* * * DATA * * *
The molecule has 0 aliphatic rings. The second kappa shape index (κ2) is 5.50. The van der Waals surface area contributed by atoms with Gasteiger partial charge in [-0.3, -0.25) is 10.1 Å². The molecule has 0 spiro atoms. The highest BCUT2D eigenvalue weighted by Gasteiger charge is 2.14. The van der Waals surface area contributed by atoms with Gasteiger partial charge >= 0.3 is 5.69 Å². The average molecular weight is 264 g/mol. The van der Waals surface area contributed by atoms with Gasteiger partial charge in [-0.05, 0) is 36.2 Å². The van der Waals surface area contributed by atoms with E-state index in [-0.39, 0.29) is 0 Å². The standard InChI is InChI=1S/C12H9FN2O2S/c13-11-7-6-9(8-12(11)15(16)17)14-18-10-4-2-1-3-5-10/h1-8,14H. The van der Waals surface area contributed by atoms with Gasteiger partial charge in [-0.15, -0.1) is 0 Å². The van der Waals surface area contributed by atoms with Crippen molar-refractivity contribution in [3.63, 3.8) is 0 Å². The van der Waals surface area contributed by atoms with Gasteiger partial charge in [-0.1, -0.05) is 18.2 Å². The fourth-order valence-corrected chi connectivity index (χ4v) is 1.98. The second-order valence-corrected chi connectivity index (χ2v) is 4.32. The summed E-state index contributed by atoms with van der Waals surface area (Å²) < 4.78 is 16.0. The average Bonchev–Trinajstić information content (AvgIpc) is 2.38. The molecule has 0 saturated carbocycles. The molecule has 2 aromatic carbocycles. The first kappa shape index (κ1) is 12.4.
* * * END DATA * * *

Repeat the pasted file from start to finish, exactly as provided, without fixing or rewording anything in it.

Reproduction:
The molecule has 0 aliphatic rings. The second kappa shape index (κ2) is 5.50. The van der Waals surface area contributed by atoms with Gasteiger partial charge in [-0.3, -0.25) is 10.1 Å². The molecule has 0 spiro atoms. The highest BCUT2D eigenvalue weighted by Gasteiger charge is 2.14. The van der Waals surface area contributed by atoms with Gasteiger partial charge >= 0.3 is 5.69 Å². The average molecular weight is 264 g/mol. The van der Waals surface area contributed by atoms with Gasteiger partial charge in [-0.05, 0) is 36.2 Å². The van der Waals surface area contributed by atoms with E-state index in [-0.39, 0.29) is 0 Å². The standard InChI is InChI=1S/C12H9FN2O2S/c13-11-7-6-9(8-12(11)15(16)17)14-18-10-4-2-1-3-5-10/h1-8,14H. The van der Waals surface area contributed by atoms with Gasteiger partial charge in [-0.15, -0.1) is 0 Å². The van der Waals surface area contributed by atoms with Crippen molar-refractivity contribution in [3.63, 3.8) is 0 Å². The van der Waals surface area contributed by atoms with Gasteiger partial charge in [-0.1, -0.05) is 18.2 Å². The fourth-order valence-corrected chi connectivity index (χ4v) is 1.98. The second-order valence-corrected chi connectivity index (χ2v) is 4.32. The summed E-state index contributed by atoms with van der Waals surface area (Å²) < 4.78 is 16.0. The average Bonchev–Trinajstić information content (AvgIpc) is 2.38. The molecule has 0 saturated carbocycles. The molecule has 2 aromatic carbocycles. The first kappa shape index (κ1) is 12.4.